Gender role and prioritizations usually have overreaching representations in modern world, especially in mass media. The messages conveyed through television, print media and other popular channels tend to posit stereotypical notions about how the feminine gender ought to be viewed. Since women’s participation at the uppermost level of management in media conglomerates have always been miniscule, male outlooks and interests generally dominate the portrayal of women in media content worldwide (Byerly and Ross 122). This essay is going to analyze how bulky women are portrayed in the commercial domains of print media.
To discuss the topic at length, we have chosen three popular magazines and approached the issue from a twofold perspective – how such women appear in still photography and also in the written representation. Before delving into the select magazines for extending the issue of debate, it is worth taking a look at the widespread conventions about what exactly constitutes of the idea of a media-friendly female figure. According to Hollywood standards, any woman who is not “unnaturally skinny” is considered to be large or overweight (Grogan 126).
But the world of showbiz and the real world are two distinctly different things and it is quite difficult to arrive at a common media consensus over portraying only slim women for all types of advertising campaigns. Hence, categorizations according to socio-cultural and business requirements are made to distinguish between models with average physical appearances and those with slender looks. An advertisement promoting certain health drink product, for instance, is unlikely to be a hit among its target consumers if a skinny, ultra-thin girl features in it.
Having said so, it is still a taboo to introduce average female bodies for commercial purposes, as the ensuing part of this essay will testify to. The world famous Playboy magazine has exercised a cult influence on the young generation all over the world. Data accumulated from various international beauty contests in the latter half of the twentieth century have clearly brought out the shifting paradigm of body measurements as far as the concept of ideal beauty is concerned.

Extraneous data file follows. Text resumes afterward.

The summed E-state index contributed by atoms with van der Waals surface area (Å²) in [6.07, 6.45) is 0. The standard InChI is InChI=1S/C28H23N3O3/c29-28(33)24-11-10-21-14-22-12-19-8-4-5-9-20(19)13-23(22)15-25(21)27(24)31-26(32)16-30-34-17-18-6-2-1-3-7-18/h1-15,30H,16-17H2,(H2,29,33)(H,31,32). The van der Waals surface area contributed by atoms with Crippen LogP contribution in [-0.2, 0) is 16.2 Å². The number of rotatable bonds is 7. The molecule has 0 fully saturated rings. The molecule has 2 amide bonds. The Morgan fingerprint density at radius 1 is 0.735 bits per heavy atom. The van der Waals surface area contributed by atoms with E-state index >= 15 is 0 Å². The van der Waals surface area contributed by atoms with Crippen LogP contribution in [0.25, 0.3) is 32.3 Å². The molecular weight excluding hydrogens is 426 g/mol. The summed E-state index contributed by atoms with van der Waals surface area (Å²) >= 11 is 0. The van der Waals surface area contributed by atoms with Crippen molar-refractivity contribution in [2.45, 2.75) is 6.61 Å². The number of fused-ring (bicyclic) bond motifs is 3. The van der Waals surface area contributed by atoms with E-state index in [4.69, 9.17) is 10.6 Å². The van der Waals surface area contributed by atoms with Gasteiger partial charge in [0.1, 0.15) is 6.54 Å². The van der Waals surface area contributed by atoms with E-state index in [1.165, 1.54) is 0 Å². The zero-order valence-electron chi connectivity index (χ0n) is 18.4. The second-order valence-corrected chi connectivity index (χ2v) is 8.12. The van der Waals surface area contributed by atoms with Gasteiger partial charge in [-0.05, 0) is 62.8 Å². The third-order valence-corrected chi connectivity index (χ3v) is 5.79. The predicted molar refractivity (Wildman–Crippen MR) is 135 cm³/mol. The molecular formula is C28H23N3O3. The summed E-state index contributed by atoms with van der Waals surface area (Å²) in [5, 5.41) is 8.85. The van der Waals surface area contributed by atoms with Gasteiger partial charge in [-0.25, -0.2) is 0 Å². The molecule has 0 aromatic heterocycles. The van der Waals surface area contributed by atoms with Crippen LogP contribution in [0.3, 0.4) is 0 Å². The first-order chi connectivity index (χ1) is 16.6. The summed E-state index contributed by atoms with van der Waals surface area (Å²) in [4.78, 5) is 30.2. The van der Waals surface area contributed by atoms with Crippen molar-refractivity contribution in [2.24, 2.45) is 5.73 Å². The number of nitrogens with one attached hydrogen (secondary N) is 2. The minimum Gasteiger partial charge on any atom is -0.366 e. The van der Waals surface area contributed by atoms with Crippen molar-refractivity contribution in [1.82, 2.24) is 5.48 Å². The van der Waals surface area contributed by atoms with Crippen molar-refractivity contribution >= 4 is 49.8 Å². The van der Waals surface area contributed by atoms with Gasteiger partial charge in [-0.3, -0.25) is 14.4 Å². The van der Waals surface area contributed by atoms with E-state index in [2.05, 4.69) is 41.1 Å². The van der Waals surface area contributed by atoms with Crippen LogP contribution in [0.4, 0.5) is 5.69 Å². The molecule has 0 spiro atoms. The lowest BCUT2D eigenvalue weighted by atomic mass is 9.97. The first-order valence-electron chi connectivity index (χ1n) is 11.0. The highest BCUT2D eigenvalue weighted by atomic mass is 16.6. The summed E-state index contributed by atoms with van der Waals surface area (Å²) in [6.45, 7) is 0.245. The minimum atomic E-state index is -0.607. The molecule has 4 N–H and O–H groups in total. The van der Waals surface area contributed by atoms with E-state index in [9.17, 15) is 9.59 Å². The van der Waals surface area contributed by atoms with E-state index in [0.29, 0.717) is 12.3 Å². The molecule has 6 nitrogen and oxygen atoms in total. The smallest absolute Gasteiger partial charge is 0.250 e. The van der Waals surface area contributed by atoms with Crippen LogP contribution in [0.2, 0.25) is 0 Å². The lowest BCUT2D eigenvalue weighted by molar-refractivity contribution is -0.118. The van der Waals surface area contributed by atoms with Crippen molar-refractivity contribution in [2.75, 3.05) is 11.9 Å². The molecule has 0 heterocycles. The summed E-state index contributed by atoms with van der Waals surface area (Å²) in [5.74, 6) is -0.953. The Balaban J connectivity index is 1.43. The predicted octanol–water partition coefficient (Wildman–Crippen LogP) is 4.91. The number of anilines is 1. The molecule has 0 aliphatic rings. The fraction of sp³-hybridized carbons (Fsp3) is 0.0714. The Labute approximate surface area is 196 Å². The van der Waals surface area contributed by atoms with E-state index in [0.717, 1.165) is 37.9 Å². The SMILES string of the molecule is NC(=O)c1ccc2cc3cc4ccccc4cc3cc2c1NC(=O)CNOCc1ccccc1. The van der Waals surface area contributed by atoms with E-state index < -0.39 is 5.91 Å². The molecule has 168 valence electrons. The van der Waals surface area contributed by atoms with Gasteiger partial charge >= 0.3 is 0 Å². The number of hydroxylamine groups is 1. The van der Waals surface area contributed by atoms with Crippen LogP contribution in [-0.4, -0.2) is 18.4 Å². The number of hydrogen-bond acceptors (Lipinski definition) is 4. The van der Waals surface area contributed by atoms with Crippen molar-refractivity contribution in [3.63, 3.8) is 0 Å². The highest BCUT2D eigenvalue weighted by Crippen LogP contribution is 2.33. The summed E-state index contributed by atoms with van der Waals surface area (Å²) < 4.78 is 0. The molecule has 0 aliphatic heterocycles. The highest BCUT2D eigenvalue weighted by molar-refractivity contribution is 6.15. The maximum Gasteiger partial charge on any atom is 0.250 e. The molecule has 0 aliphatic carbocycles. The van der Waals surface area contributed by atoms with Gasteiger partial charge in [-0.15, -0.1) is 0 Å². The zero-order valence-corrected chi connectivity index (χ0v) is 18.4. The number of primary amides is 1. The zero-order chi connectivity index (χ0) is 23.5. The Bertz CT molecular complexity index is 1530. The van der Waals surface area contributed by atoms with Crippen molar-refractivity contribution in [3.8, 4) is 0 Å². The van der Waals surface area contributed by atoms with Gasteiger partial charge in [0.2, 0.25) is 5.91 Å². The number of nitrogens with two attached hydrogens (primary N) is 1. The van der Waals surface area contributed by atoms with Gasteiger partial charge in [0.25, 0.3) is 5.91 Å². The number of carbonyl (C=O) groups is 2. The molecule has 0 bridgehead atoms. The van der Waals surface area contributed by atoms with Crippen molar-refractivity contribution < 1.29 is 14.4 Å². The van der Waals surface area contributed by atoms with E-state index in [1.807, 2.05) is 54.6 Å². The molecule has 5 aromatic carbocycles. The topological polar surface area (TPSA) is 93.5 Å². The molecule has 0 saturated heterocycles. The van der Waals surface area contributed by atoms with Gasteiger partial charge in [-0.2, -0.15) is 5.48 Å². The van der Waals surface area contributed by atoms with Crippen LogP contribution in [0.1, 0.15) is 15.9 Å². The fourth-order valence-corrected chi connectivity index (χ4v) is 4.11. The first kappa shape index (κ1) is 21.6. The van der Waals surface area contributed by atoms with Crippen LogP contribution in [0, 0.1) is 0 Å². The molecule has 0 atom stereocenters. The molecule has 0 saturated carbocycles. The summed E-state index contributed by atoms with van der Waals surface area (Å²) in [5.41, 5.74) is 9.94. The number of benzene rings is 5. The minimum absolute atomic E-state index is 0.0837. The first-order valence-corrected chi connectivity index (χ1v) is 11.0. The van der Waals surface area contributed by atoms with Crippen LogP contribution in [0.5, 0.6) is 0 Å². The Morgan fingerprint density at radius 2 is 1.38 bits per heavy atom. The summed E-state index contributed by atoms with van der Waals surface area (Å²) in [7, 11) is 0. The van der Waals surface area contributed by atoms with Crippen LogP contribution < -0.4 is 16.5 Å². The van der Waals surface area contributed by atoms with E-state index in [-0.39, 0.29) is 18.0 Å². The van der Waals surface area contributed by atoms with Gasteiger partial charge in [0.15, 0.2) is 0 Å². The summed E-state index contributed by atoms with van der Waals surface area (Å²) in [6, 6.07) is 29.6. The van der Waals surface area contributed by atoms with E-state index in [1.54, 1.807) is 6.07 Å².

Celebrated Playboy models have been portrayed as having a remarkably slender presence (Sonderegger and Anastasi 277). However, the visual pleasure of looking at an attractive Playboy girl does not have to necessarily comply with what is being written about her. The language of the eyes in front of a beautiful object is bound to differ from the intangibility and vagueness of written words. The apparent shift in perspective from considering body gender under visual and written dimensions has led to portraying women differently in some of the Asian mass media houses.
Women regularly feature in Asian magazines and entertainment weeklies in the form of “victims, subservient, nurturing, sacrificing and objectified sexualised beings. ” (genderIT. org, 2009) The widely circulated Outlook magazine maintains a firm approach toward depicting women along these lines. The traditional cultural hegemony of South Asia plays a monitoring part in this context. What appears in photographs does not deviate much from the content either. Portrayal of large women in many of the frontline Asian magazines does not entail hardnosed impositions as is seen in popular western cultures.
The Rolling Stone magazine published from San Francisco did run into a controversy surrounding the graphical representation of a partially nude Janet Jackson on the cover. Albeit the issue of women liberation was made to be a supporting ground behind the publication of this edition, the less trodden issue concerning the absence of large women (Janet Jackson being very slim by the conventional sense of the term) from popular magazine covers came to the fore with the publication of the September 1993 edition of Rolling Stone.
So judging by concrete empirical evidences, it is fair enough to take the stance not in favor of the portrayal of large women in mass media. While the scenario is relatively flexible in most of the Asian countries, the United States of America, Canada and other nations in the world still prefer to exclude big and overweight women from their promotional products and events.